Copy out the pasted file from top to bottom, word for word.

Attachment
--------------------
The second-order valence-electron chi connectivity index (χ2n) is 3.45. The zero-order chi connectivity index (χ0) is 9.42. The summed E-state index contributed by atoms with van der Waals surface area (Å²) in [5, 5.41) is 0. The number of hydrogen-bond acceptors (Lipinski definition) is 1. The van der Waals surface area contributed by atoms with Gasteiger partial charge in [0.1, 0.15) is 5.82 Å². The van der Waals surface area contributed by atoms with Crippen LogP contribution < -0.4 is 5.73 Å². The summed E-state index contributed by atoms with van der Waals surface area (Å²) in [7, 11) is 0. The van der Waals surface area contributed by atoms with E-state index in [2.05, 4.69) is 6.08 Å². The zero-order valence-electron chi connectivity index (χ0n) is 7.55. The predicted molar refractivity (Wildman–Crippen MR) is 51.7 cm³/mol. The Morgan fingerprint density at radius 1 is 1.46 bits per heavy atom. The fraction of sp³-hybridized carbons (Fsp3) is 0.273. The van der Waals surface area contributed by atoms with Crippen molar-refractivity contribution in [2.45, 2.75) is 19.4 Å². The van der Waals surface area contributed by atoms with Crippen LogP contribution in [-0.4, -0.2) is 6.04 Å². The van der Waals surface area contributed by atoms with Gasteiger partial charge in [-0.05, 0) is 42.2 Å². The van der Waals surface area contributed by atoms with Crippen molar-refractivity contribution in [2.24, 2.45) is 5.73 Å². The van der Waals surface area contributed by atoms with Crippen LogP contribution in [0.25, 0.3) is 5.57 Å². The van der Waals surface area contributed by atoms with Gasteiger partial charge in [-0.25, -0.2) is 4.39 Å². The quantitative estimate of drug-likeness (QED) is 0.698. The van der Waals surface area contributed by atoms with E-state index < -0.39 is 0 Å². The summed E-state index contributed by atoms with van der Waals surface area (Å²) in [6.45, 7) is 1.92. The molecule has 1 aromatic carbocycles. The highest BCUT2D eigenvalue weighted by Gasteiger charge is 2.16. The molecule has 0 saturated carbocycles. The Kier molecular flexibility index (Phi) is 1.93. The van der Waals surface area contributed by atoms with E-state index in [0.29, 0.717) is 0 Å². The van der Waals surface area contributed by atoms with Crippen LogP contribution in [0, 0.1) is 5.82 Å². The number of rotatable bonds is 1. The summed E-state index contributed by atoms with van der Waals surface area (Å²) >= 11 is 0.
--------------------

The second-order valence-electron chi connectivity index (χ2n) is 3.45. The zero-order chi connectivity index (χ0) is 9.42. The summed E-state index contributed by atoms with van der Waals surface area (Å²) in [5, 5.41) is 0. The number of hydrogen-bond acceptors (Lipinski definition) is 1. The van der Waals surface area contributed by atoms with Gasteiger partial charge in [0.1, 0.15) is 5.82 Å². The van der Waals surface area contributed by atoms with Crippen LogP contribution < -0.4 is 5.73 Å². The summed E-state index contributed by atoms with van der Waals surface area (Å²) in [7, 11) is 0. The van der Waals surface area contributed by atoms with E-state index in [2.05, 4.69) is 6.08 Å². The zero-order valence-electron chi connectivity index (χ0n) is 7.55. The predicted molar refractivity (Wildman–Crippen MR) is 51.7 cm³/mol. The Morgan fingerprint density at radius 1 is 1.46 bits per heavy atom. The fraction of sp³-hybridized carbons (Fsp3) is 0.273. The van der Waals surface area contributed by atoms with Crippen molar-refractivity contribution in [2.45, 2.75) is 19.4 Å². The van der Waals surface area contributed by atoms with Crippen LogP contribution in [-0.4, -0.2) is 6.04 Å². The van der Waals surface area contributed by atoms with Gasteiger partial charge in [-0.05, 0) is 42.2 Å². The van der Waals surface area contributed by atoms with Crippen molar-refractivity contribution in [2.24, 2.45) is 5.73 Å². The van der Waals surface area contributed by atoms with Crippen LogP contribution in [0.25, 0.3) is 5.57 Å². The van der Waals surface area contributed by atoms with Gasteiger partial charge in [-0.25, -0.2) is 4.39 Å². The quantitative estimate of drug-likeness (QED) is 0.698. The van der Waals surface area contributed by atoms with E-state index < -0.39 is 0 Å². The summed E-state index contributed by atoms with van der Waals surface area (Å²) in [6.45, 7) is 1.92. The molecule has 1 aromatic carbocycles. The highest BCUT2D eigenvalue weighted by Gasteiger charge is 2.16. The molecule has 0 saturated carbocycles. The Kier molecular flexibility index (Phi) is 1.93. The van der Waals surface area contributed by atoms with E-state index in [0.29, 0.717) is 0 Å². The van der Waals surface area contributed by atoms with Crippen LogP contribution in [0, 0.1) is 5.82 Å². The number of rotatable bonds is 1. The summed E-state index contributed by atoms with van der Waals surface area (Å²) >= 11 is 0.